Jonah Fisher reports on a 'peaceful' funeral service
The funeral of South Africa's white supremacist Eugene Terreblanche, who was killed at his farm on Saturday, has taken place without major incident.
Several police and army units were deployed to prevent possible clashes between supporters of Mr Terreblanche and the local black population.
About 3,000 people commemorated his controversial life in the rural north-western town of Ventersdorp.
Mr Terreblanche led the Afrikaner Resistance movement, the AWB.
Pumza Fihlani, BBC News, Ventersdorp
The funeral service started with the singing of Die Stem, the anthem of apartheid-era South Africa.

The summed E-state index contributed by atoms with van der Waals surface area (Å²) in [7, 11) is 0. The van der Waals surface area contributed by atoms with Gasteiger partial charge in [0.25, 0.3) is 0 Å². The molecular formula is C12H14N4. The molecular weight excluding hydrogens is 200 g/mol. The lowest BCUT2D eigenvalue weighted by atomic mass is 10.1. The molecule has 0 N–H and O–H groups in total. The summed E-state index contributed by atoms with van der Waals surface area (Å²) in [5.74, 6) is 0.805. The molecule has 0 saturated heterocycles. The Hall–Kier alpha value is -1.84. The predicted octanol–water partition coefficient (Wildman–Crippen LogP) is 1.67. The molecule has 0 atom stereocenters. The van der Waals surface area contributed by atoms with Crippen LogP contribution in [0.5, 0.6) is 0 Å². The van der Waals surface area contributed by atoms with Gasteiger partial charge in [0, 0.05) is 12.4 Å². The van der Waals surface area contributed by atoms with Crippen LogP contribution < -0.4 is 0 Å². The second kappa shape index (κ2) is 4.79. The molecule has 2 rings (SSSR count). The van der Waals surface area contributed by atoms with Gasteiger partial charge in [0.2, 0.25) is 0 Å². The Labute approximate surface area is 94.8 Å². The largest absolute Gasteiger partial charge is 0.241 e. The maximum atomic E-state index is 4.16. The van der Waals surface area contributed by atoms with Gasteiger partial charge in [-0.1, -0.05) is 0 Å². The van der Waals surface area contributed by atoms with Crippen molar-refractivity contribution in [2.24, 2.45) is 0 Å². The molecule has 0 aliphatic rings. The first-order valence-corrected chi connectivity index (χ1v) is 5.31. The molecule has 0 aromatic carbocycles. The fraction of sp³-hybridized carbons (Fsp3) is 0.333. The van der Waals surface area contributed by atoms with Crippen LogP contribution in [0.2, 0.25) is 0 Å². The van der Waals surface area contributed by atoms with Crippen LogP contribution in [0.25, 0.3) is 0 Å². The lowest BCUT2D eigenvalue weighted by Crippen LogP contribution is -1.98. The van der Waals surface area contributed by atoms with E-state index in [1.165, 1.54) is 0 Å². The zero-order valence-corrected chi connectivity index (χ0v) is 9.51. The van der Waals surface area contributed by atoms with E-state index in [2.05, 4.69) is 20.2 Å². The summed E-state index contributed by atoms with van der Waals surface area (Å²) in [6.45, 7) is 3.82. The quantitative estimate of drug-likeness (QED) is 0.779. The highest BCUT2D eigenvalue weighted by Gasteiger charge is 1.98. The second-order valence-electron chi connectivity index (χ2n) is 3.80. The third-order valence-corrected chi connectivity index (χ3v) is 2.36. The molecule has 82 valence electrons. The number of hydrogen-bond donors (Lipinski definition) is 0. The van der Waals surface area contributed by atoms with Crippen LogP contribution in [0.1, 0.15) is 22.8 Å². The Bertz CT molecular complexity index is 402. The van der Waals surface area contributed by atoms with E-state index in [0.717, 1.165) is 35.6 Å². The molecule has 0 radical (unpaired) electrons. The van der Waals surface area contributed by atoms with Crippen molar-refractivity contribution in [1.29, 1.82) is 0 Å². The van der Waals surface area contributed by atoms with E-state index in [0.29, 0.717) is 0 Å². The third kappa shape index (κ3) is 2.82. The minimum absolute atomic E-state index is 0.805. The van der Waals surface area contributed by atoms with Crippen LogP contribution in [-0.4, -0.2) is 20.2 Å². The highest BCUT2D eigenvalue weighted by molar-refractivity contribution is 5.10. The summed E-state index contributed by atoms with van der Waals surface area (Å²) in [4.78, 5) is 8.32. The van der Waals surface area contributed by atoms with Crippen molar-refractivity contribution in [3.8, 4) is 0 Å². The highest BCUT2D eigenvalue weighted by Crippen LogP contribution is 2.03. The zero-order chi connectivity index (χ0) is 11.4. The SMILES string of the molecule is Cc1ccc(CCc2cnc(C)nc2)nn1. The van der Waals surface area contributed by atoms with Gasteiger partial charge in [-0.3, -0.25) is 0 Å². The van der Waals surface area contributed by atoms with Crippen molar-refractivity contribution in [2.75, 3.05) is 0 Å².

Mr Terreblanche was described by speakers as a "friend", a "visionary" and a "fallen lion". The atmosphere was sombre and many heads were bowed in respect.
Apart from a handful of black journalists, policemen and some black government officials, this was a white ceremony. Black community members had been asked to stay away by trade union group Cosatu, which held a rally nearby.
Outside the church grounds, AWB flags coloured the sky. Hundreds of cars and motorcycles lined up for almost 1km (0.6miles).
Perhaps as a precaution, some 50 police officers were also present - many Afrikaners here are angry at the killing of their leader and have threatened to avenge his killing.
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